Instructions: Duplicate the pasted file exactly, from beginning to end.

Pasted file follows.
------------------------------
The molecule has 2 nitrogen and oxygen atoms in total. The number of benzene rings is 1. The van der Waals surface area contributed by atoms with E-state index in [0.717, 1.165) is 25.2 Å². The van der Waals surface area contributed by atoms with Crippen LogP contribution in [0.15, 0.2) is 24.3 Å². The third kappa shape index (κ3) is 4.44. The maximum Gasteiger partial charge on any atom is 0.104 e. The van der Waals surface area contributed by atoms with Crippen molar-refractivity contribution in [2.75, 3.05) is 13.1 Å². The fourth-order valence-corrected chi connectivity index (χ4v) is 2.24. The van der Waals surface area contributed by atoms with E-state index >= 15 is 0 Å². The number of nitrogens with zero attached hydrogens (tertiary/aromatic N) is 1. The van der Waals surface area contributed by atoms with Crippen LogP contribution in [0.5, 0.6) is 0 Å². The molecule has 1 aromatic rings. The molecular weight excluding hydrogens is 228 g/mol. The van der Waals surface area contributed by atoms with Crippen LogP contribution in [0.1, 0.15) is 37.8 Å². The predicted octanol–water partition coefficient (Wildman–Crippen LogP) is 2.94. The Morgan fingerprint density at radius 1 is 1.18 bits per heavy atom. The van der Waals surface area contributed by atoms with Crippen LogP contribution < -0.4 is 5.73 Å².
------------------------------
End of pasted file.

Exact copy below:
The molecule has 2 nitrogen and oxygen atoms in total. The number of benzene rings is 1. The van der Waals surface area contributed by atoms with E-state index in [0.717, 1.165) is 25.2 Å². The van der Waals surface area contributed by atoms with Crippen LogP contribution in [0.15, 0.2) is 24.3 Å². The third kappa shape index (κ3) is 4.44. The maximum Gasteiger partial charge on any atom is 0.104 e. The van der Waals surface area contributed by atoms with Crippen molar-refractivity contribution in [2.75, 3.05) is 13.1 Å². The fourth-order valence-corrected chi connectivity index (χ4v) is 2.24. The van der Waals surface area contributed by atoms with E-state index >= 15 is 0 Å². The number of nitrogens with zero attached hydrogens (tertiary/aromatic N) is 1. The van der Waals surface area contributed by atoms with Crippen LogP contribution in [0.5, 0.6) is 0 Å². The molecule has 1 aromatic rings. The molecular weight excluding hydrogens is 228 g/mol. The van der Waals surface area contributed by atoms with Crippen LogP contribution in [0.1, 0.15) is 37.8 Å². The predicted octanol–water partition coefficient (Wildman–Crippen LogP) is 2.94. The Morgan fingerprint density at radius 1 is 1.18 bits per heavy atom. The van der Waals surface area contributed by atoms with Crippen LogP contribution < -0.4 is 5.73 Å².